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Family abandon their home near wind turbines  

A family whose lives have been blighted by wind turbine noise have abandoned their Deeping St Nicholas home.

Jane and Julian Davis and daughter Emily had been moving between their home and a “safe house” in Spalding on a daily basis whenever they found noise from the Deeping St Nicholas wind farm unbearable at night.

Now they say they cannot go through another summer of interrupted sleep and are leaving the family home to live long term at a rented house until the situation improves.

Mrs Davis said: “We have been living a transitory lifestyle, lugging bags backwards and forwards each day.

“We can’t go back to that.

“You just get to the point where you have to regain some control over your life.”

At 10pm each night they would look out of the window to check on the wind direction.

If it was directly behind the row of turbines then they say that a phenomenon known as aerodynamic modulation would take hold, amplifying the existing noise and low frequency vibration and causing sleepless nights.

Now acoustic experts can move into the empty house to set up a laboratory to measure the noise as part of an ongoing investigation by DEFRA and the DTI.

Since testing at the house last year acknowledged problems, the number of wind farms in the country affected by similar problems has risen from just five to 15.

And for the foreseeable future the family’s life has been put on hold, as they were planning to extend their home.

Mrs Davis said: “Julian’s family have farmed the land for decades and we had not planned on doing it up to sell ““ we always wanted to live there.

“We desperately hope we can move back at some point ““ we have to hope, otherwise there would be no point.”

Trevor Gait, operations manager at operators Fenland Windfarms, said: “From the outset, Fenland Windfarms Ltd has taken this matter very seriously and is sorry that the Davises have felt the need to leave their house.

“Our relationship with our neighbours is very important and since Mr and Mrs Davis first came to us in July last year we have worked with them and undertaken a series of investigations into the problem, including an independent comprehensive noise monitoring study, both inside and outside the property.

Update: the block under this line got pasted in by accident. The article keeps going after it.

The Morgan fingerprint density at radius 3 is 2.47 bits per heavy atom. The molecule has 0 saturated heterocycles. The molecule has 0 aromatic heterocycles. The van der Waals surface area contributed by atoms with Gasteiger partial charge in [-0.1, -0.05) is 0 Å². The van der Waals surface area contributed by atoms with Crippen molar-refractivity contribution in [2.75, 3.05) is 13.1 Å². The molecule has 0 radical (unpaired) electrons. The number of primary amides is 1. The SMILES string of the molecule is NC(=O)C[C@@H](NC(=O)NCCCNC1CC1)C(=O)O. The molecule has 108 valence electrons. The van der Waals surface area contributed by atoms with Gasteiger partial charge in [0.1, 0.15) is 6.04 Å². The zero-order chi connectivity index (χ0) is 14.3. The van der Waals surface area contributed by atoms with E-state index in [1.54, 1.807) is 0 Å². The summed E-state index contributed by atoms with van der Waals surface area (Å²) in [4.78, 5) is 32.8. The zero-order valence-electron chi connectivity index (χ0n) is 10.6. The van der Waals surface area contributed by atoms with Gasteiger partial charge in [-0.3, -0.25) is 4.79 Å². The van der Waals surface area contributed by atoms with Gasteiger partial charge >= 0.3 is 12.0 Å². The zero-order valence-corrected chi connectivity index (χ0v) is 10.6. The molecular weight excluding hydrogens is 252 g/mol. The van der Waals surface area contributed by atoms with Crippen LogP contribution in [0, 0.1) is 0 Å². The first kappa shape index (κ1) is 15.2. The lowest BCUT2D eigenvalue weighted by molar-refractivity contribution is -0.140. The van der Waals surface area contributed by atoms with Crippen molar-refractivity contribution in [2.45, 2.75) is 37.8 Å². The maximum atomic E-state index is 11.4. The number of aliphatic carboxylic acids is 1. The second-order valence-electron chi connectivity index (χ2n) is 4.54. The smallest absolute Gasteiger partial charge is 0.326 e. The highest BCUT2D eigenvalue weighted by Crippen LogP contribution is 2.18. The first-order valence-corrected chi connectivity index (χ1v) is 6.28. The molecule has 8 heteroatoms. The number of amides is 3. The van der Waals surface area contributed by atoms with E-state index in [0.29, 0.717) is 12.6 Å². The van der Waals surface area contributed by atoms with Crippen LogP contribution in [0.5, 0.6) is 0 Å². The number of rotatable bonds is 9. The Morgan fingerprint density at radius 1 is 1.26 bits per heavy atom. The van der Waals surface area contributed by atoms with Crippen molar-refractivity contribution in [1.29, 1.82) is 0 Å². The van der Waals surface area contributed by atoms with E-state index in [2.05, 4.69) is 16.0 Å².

“To date, these investigations have not been able to identify precisely the noise issues in question but we plan to continue our investigations towards a conclusion and hope that Mr and Mrs Davis will continue to assist us in that endeavour.

“If we can determine a specific link between the reported noise and the wind farm we will take whatever remedial action is necessary.”

By Tom Hughes

Lincolnshire Free Press

29 May 2007

This article is the work of the source indicated. Any opinions expressed in it are not necessarily those of National Wind Watch.

The copyright of this article resides with the author or publisher indicated. As part of its noncommercial effort to present the environmental, social, scientific, and economic issues of large-scale wind power development to a global audience seeking such information, National Wind Watch endeavors to observe “fair use” as provided for in section 107 of U.S. Copyright Law and similar “fair dealing” provisions of the copyright laws of other nations. Send requests to excerpt, general inquiries, and comments via e-mail.

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